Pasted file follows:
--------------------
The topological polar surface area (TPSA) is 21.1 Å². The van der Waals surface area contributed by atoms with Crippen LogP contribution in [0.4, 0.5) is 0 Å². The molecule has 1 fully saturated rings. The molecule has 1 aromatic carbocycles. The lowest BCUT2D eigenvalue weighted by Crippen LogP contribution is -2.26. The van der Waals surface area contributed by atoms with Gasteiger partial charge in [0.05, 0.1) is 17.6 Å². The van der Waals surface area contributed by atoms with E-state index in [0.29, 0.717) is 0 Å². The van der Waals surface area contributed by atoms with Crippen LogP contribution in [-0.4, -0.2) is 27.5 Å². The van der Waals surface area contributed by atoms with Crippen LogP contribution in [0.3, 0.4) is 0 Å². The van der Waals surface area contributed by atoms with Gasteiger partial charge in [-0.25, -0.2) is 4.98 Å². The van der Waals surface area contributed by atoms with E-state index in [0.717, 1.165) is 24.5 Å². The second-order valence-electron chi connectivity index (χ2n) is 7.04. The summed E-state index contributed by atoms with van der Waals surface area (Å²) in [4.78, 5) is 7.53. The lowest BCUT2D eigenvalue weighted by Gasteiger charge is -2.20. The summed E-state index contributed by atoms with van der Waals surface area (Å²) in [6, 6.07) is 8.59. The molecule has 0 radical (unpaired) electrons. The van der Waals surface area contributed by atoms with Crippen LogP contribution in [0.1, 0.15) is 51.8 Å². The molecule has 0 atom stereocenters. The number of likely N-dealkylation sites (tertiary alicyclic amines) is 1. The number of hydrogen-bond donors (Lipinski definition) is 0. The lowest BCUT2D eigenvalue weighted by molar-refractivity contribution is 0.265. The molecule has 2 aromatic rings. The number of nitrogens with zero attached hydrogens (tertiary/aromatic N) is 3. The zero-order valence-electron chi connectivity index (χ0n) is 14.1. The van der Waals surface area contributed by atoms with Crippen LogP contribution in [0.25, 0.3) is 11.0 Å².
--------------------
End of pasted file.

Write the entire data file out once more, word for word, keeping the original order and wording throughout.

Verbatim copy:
The topological polar surface area (TPSA) is 21.1 Å². The van der Waals surface area contributed by atoms with Crippen LogP contribution in [0.4, 0.5) is 0 Å². The molecule has 1 fully saturated rings. The molecule has 1 aromatic carbocycles. The lowest BCUT2D eigenvalue weighted by Crippen LogP contribution is -2.26. The van der Waals surface area contributed by atoms with Gasteiger partial charge in [0.05, 0.1) is 17.6 Å². The van der Waals surface area contributed by atoms with E-state index in [0.29, 0.717) is 0 Å². The van der Waals surface area contributed by atoms with Crippen LogP contribution in [-0.4, -0.2) is 27.5 Å². The van der Waals surface area contributed by atoms with Crippen LogP contribution in [0.3, 0.4) is 0 Å². The van der Waals surface area contributed by atoms with Gasteiger partial charge in [-0.25, -0.2) is 4.98 Å². The van der Waals surface area contributed by atoms with E-state index in [0.717, 1.165) is 24.5 Å². The second-order valence-electron chi connectivity index (χ2n) is 7.04. The summed E-state index contributed by atoms with van der Waals surface area (Å²) in [4.78, 5) is 7.53. The lowest BCUT2D eigenvalue weighted by Gasteiger charge is -2.20. The summed E-state index contributed by atoms with van der Waals surface area (Å²) in [6, 6.07) is 8.59. The molecule has 0 radical (unpaired) electrons. The van der Waals surface area contributed by atoms with Crippen LogP contribution in [0.1, 0.15) is 51.8 Å². The molecule has 0 atom stereocenters. The number of likely N-dealkylation sites (tertiary alicyclic amines) is 1. The number of hydrogen-bond donors (Lipinski definition) is 0. The lowest BCUT2D eigenvalue weighted by molar-refractivity contribution is 0.265. The molecule has 2 aromatic rings. The number of nitrogens with zero attached hydrogens (tertiary/aromatic N) is 3. The zero-order valence-electron chi connectivity index (χ0n) is 14.1. The van der Waals surface area contributed by atoms with Crippen LogP contribution in [0.25, 0.3) is 11.0 Å².